Afghanistan war: Are Afghan forces loyal enough to take control by 2014?
The beheadings of six Afghan police have raised questions about the true loyalties of some Afghan forces during a crash program to recruit and train more locals in the Afghanistan war.
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Though fratricide happens in almost every army in the world, the incidents have raised questions about the true loyalties of some Afghan soldiers in the midst of a crash program to recruit and train more local forces that is ahead of schedule to reach a target of 134,000 Afghan soldiers and 109,000 Afghan police by September.Skip to next paragraph
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The quality of those forces is an open question
In a highly critical June report, the US inspector general for Afghan reconstruction found that NATO trainers here have consistently overstated the capabilities of Afghan forces, and pointed to high rates of desertion, corruption, and drug use among trainees and officers. The report found that even top-rated Afghan forces “have not indicated a capability to sustain independent operations.”
“There are people who will quite rightly say ‘what were you doing the past eight years?' ” says Col. Stewart Cowan, the spokesman for the NATO training mission here. “But performance has improved, training has improved, and I think 2011 will be a year of increased” ANA capacity.
Cowan says that most of the criticisms in the inspector general’s report had already been taken on board and addressed before it was published, making the document a reflection of the past, not the present.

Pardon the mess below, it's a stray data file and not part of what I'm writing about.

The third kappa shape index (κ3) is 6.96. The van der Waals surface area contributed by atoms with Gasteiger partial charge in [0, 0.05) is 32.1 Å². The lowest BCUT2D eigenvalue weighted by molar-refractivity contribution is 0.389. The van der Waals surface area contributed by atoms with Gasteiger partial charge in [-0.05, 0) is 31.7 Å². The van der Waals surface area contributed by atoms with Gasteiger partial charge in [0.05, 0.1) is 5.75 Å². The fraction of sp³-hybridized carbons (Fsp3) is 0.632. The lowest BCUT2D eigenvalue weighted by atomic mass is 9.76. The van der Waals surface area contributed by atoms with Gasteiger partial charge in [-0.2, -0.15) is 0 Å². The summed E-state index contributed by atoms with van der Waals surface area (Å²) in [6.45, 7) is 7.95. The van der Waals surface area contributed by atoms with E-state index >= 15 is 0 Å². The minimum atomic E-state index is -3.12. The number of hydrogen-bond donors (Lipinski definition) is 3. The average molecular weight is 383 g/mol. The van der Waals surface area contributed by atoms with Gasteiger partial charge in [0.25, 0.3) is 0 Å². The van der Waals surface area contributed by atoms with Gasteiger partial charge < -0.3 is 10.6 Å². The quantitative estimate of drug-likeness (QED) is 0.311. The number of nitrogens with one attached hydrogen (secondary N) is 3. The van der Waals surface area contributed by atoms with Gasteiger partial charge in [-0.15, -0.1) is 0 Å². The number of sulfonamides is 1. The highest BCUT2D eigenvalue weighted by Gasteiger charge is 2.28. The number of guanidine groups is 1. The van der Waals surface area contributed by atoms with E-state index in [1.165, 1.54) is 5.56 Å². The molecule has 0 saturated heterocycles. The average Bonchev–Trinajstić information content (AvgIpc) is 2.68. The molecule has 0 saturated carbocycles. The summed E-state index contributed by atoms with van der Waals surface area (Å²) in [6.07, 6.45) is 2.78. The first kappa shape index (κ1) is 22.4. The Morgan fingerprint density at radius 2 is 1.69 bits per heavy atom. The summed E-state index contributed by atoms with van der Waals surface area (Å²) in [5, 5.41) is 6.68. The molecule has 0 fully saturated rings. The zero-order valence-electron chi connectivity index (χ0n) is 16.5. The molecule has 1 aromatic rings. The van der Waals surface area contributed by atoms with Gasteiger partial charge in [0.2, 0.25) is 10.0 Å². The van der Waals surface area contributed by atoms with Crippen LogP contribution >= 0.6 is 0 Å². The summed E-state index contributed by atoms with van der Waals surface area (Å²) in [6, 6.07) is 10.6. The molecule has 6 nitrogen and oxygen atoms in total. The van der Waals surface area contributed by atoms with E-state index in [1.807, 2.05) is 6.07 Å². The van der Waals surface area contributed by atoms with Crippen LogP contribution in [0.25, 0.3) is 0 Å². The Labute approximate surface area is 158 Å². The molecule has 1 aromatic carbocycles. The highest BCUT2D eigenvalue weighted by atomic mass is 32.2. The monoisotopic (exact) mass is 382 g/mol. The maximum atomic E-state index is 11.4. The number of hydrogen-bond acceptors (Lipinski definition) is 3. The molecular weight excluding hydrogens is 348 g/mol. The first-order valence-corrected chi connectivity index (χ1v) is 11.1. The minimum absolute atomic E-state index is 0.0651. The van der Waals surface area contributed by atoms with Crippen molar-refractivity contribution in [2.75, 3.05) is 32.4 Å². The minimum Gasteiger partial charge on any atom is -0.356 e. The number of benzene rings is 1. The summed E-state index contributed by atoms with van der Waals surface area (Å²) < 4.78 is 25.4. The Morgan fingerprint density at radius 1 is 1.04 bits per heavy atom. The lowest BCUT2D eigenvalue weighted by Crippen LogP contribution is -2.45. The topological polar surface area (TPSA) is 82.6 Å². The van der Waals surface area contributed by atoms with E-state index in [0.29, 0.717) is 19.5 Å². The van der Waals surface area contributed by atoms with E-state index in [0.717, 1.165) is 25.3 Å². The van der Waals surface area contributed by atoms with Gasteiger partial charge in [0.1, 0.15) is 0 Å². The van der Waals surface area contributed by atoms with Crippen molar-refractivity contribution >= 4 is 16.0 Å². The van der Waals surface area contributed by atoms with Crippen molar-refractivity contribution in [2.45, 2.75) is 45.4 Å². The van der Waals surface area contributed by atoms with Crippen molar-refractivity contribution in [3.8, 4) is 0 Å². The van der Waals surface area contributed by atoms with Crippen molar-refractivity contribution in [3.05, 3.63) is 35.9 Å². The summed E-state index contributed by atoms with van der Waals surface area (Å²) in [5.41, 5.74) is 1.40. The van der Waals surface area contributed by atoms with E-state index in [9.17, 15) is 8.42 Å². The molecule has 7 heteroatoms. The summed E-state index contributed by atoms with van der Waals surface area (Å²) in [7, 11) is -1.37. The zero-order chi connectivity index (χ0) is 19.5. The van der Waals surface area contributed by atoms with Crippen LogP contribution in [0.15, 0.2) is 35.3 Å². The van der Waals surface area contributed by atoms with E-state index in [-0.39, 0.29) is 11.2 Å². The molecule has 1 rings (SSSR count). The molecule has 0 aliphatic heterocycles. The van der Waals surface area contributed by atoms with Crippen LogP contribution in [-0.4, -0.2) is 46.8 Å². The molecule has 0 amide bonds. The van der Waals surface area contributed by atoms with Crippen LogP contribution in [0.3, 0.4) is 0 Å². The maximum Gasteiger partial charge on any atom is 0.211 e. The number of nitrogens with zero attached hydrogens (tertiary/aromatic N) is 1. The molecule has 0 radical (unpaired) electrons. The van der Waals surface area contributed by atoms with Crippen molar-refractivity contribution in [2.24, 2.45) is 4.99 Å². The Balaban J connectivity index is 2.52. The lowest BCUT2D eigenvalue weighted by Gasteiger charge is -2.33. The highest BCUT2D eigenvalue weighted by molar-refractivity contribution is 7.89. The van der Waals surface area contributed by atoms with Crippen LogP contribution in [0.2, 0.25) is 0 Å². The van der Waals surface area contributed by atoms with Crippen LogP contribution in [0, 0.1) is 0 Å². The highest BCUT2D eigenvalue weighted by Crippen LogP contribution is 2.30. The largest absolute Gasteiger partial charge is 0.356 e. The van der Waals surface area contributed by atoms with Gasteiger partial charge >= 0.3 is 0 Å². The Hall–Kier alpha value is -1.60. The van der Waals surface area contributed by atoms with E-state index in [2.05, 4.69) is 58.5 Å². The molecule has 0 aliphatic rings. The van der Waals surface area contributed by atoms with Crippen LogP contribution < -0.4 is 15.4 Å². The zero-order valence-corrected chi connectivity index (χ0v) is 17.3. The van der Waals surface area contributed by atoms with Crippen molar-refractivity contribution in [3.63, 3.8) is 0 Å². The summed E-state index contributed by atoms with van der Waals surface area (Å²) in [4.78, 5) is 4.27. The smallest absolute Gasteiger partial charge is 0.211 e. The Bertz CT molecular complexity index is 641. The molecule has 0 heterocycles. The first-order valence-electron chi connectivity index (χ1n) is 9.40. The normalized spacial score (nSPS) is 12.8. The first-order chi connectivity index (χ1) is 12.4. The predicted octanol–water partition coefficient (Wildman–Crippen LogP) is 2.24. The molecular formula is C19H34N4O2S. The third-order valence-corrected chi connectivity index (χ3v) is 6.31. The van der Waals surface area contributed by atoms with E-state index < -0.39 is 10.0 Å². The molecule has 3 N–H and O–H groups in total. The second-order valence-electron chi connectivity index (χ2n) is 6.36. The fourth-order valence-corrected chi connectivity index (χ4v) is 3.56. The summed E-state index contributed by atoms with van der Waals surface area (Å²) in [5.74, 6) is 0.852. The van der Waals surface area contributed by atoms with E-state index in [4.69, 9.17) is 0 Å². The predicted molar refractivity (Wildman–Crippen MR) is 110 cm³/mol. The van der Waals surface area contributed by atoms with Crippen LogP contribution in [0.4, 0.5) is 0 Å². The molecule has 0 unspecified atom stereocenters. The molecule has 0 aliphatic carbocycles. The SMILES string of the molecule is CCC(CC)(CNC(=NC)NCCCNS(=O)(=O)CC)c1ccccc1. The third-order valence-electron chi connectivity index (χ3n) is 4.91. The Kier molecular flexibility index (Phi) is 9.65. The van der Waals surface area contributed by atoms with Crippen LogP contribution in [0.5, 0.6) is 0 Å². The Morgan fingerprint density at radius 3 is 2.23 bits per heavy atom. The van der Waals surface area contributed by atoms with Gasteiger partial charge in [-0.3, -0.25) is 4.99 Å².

Aid and corruption
Rampant corruption here – a theme touched on at Tuesday’s Kabul conference, with international donors saying they will channel more aid through the Afghan government if it demonstrates it can limit theft – has also hampered force development.
NATO forces here have taken steps to stop officers taking part of their soldiers pay by setting up electronic transfers to individual accounts, and in some instances have added blue dye to the fuel at depots to limit pilfering. A NATO officer says another problem is that “provincial police chief posts come with a price tag” since they’re valued for the patronage opportunities they generate.
In a Tuesday report for the Center for Strategic and International Studies in Washington Anthony Cordesman, a former head of intelligence assessment for the US secretary of Defense, wrote, “[T]here is a significant probability that [Afghan security forces] will not be ready for any significant transfer of responsibility until well after 2011.”
Dr. Cordesman writes that “bitter strategic mistakes” have been made in the past eight years, among them a failure to “see the need for Afghan forces that could be effective partners … until at least mid-2009” and “treating the Afghan army as a low-grade auxiliary force that was effectively used up in ongoing operations, and leaving the police under-armed and under-trained.”
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